I remember as a child, I was in awe of my late paternal grandmother, my tata. You see, we would be sitting in her front yard, threshing millet or winnowing millet or doing other post-harvest handling activity, and on occasion a spiral wind would blow over. And my grandmother would rush to cover “the eye” of the wind with a basket.
After, should would tell me that there was now a snake under the basket, I should not touch it and should let it be covered. Even though I never ever saw the snake, I believed her and did not touch the basket. Even now as an adult, when I see a spiral wind, I am reminded of those moments with my late grandmother.
Why am I nostalgic about spiral wind, you may ask. Well, according to a person that I hold in high esteem and who was at the burial of the late Jacob Oulanyah, the famous wind, now regarded as the spirit of the late Oulanyah, was simply a spiral wind that is a common phenomenon in the region.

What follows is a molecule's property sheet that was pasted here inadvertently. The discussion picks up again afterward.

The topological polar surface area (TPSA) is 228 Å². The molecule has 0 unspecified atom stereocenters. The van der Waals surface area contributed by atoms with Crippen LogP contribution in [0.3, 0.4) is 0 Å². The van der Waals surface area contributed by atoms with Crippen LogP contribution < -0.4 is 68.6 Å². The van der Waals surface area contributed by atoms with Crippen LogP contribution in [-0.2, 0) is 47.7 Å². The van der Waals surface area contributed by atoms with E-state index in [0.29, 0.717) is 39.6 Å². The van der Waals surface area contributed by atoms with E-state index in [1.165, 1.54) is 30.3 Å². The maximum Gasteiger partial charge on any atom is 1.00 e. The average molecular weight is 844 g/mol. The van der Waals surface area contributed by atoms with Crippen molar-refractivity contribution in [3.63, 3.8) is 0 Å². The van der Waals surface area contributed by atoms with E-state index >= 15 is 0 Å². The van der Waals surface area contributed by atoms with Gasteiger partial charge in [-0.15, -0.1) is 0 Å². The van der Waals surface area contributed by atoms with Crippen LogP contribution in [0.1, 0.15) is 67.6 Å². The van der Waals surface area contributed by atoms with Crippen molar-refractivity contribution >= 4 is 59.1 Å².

He told me that what was caught on camera, in fact, was not “the eye” of the wind; it was not its epi-centre, but it was rather the periphery. Apparently, “the eye” of the spiral wind at the burial passed in the middle of the tent were the late’s parents were seated and it ripped the tent that was behind it – it tore it up and broke it up.
The people who got injured, including men in uniform, were those who were standing outside and behind of the tent. Over 30 people were injured and some had to be rushed to hospital. So, was it, as some media outlets reported it, “the angry ghost of Oulanya” or was it simply a spiral wind or was it both – “the angry ghost of Oulanya” manifesting in form of a spiral wind?